3. “I am unable to follow the action in the book”:


It’s easy to lose track of the action in the text. The images playing in your head while reading start to get all blurry till you cannot focus anymore. Watching movies can help with this one. Reading after you’ve already watched the book’s movie helps you form clear images in your mind- as now Harry Potter is already Daniel Radcliffe, Jay Gatsby is Leonardo DiCaprio and you know how the actors speak, how they react and most actions have been already played in the films so you will be able to follow them. You can choose your favorite movie to read, yet recommending:


‘The Hunger Games Trilogy’


(Suzanne Collins)


“The damage, the fatigue, the imperfections. That’s how they recognize me, why I belong to them.”


A lot of movies fail to focus on the symbolism and motifs that make the book beautiful but ‘ The Hunger Games ’ enriches them with good visuals, gripping sound design and true-to-character actors. The ending to ‘Mockingjay Part 2’ takes a leap from the original ending of the book and shows a valley covered in yellow dandelions where Katniss and Peeta play with their kids, who are oblivious of being born in a new free world formed out of war and sacrifice. Dandelions symbolize hope and the movie takes time to focus on that; this alone speaks on how the movie seeks to do justice to the book.  For a new reader, a three-part series might be a heavy task but Collins makes it worth it with well-presented themes of revolution, freedom, class disparity and exploitation of media to serve the capital among many others. Even the first book does well on its own.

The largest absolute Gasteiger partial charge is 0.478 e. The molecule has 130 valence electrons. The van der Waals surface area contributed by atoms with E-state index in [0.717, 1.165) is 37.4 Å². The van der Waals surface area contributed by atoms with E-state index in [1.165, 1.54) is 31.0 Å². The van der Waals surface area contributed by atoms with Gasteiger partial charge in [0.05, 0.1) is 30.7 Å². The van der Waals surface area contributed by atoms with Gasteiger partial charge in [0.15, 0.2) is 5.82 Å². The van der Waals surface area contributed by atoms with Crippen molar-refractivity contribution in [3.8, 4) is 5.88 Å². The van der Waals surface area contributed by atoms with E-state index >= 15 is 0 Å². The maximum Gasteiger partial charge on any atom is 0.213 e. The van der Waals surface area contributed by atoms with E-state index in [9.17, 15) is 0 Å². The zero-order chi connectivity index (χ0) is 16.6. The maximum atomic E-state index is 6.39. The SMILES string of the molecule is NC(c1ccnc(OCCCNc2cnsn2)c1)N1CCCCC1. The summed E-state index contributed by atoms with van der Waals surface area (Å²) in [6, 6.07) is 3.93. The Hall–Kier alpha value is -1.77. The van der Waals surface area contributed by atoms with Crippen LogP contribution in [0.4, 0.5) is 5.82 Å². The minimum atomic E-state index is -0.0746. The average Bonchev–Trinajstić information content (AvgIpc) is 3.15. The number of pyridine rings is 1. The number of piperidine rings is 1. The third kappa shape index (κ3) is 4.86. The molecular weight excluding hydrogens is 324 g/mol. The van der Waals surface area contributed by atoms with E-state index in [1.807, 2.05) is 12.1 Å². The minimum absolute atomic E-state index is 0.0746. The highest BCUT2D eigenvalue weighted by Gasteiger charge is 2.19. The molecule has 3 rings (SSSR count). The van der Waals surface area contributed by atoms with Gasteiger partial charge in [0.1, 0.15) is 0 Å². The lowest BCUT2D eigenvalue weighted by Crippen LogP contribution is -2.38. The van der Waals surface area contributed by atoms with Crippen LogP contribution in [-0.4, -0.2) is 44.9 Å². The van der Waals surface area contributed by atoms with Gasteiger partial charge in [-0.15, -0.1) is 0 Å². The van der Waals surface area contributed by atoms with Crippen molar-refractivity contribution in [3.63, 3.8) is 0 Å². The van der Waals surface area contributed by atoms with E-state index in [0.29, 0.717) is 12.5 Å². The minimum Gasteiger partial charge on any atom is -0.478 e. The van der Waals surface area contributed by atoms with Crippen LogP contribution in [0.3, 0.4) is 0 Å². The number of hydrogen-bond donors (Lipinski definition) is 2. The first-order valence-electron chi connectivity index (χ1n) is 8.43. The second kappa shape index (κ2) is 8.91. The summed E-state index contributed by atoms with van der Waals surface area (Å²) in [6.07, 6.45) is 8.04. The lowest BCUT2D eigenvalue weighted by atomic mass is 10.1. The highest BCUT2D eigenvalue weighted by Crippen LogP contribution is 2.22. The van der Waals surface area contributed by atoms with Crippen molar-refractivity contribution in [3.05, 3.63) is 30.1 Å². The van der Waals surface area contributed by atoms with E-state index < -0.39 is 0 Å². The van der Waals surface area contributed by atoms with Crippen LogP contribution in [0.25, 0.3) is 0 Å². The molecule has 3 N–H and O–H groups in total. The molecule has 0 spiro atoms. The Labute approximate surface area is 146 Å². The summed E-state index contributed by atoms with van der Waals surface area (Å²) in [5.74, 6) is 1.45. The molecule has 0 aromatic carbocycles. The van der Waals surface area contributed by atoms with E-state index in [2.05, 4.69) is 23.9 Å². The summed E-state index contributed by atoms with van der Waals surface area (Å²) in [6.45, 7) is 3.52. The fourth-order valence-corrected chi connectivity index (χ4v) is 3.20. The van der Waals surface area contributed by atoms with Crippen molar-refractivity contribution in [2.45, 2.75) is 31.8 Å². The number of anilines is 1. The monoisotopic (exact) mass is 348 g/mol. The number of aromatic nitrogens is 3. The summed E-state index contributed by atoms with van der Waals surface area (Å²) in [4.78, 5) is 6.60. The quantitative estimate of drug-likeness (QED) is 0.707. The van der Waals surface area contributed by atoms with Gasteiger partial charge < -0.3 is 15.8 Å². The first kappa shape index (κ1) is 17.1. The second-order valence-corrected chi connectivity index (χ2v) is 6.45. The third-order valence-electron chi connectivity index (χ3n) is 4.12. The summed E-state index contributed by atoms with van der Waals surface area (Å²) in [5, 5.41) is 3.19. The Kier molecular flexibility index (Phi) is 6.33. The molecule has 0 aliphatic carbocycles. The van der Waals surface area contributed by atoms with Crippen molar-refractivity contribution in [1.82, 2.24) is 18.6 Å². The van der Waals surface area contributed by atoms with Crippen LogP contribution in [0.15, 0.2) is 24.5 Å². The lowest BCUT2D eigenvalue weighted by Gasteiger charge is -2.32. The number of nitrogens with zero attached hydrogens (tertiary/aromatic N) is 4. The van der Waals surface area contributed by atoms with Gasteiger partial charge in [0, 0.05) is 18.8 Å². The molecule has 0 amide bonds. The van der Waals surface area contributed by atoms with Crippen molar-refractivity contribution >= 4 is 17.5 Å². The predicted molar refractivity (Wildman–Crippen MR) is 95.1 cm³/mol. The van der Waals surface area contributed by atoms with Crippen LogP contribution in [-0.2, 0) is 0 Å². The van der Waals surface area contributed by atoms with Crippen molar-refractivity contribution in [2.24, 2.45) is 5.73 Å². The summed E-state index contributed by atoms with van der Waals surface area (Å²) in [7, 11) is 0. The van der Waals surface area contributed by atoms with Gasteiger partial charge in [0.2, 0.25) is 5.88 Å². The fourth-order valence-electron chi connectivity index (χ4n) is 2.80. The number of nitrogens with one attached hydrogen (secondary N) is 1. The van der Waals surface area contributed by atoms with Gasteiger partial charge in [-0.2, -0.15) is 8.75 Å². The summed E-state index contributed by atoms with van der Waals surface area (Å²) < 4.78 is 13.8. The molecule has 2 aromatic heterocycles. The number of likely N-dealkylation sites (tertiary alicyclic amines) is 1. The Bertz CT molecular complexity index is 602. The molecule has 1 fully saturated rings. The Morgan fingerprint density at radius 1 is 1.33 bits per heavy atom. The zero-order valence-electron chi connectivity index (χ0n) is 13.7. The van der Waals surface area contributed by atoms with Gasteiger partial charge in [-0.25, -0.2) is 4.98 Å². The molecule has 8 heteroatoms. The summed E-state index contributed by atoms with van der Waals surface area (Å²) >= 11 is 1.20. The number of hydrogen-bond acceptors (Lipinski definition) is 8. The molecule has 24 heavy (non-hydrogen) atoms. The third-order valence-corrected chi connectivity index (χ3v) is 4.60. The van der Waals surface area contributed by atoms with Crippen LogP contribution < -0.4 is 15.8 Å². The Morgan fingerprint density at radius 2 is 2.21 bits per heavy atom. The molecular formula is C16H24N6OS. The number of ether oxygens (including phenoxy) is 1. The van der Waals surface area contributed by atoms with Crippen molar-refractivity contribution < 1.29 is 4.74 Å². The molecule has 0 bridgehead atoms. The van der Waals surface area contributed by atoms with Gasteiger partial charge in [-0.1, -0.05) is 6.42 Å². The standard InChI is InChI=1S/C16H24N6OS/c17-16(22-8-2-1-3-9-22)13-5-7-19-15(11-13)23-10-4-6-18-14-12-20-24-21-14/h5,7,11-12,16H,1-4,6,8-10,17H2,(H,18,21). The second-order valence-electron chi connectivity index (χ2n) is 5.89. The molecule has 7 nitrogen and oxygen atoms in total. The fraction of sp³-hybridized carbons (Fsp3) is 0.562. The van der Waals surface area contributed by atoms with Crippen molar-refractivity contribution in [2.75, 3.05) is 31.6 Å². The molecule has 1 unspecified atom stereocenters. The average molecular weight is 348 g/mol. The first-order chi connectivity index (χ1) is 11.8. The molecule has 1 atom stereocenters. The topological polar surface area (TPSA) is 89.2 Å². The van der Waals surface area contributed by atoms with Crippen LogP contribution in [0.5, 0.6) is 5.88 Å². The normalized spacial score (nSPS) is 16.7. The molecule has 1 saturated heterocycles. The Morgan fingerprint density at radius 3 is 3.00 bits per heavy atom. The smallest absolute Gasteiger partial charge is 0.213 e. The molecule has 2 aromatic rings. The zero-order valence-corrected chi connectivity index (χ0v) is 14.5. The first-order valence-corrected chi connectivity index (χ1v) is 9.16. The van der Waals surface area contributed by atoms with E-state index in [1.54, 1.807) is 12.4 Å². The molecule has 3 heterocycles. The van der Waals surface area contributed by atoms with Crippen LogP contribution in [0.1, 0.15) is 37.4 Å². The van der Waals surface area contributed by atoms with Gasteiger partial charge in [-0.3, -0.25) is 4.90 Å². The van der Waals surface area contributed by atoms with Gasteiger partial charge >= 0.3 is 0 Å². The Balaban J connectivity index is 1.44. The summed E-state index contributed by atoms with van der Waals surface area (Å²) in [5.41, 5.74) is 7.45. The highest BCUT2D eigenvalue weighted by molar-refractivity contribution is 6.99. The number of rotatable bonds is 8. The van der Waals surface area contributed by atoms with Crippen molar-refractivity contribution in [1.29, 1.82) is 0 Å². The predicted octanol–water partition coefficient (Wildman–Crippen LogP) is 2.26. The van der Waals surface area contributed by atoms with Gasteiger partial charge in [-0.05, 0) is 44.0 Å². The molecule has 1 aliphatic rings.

4. “I’m still confused on what to read”:


Let’s trust J.K Rowling on this one;


“If you don't like to read, you haven't found the right book.”



So just ask your friends to lend you the books they like and try to be patient with it through at least its first chapter but if the book fails to talk to you, you can always return it back and ask for another one. Try PDFs or this free app called 'Media 365 reader' where you can find a lot of non-fiction and classic novels from the late 1800s to the early 20th century. The idea is to date books until you find your right match. Maybe going genre-wise could help:


• Nonfiction: ‘The Diary of a Young Girl’ by Anne Frank (Diary/memoir); ‘Astrophysics for People in a Hurry’ by Neil deGrasse Tyson (Science); ‘Zero to One’ by Peter Thiel (Entrepreneurship); ‘The Occult Witchcraft and Magic’ by Christopher Dell (History).



• Mystery: ‘The Lost Symbol' by Dan Brown; 'The girl on the Train' by Paula Hawkins; ‘The complete Sherlock Holmes’ by Sir Arthur Conan Doyle.



• Romantic young adult: ‘Everything, Everything’ by Nicola Yoon; ‘Looking for Alaska’ by John Green.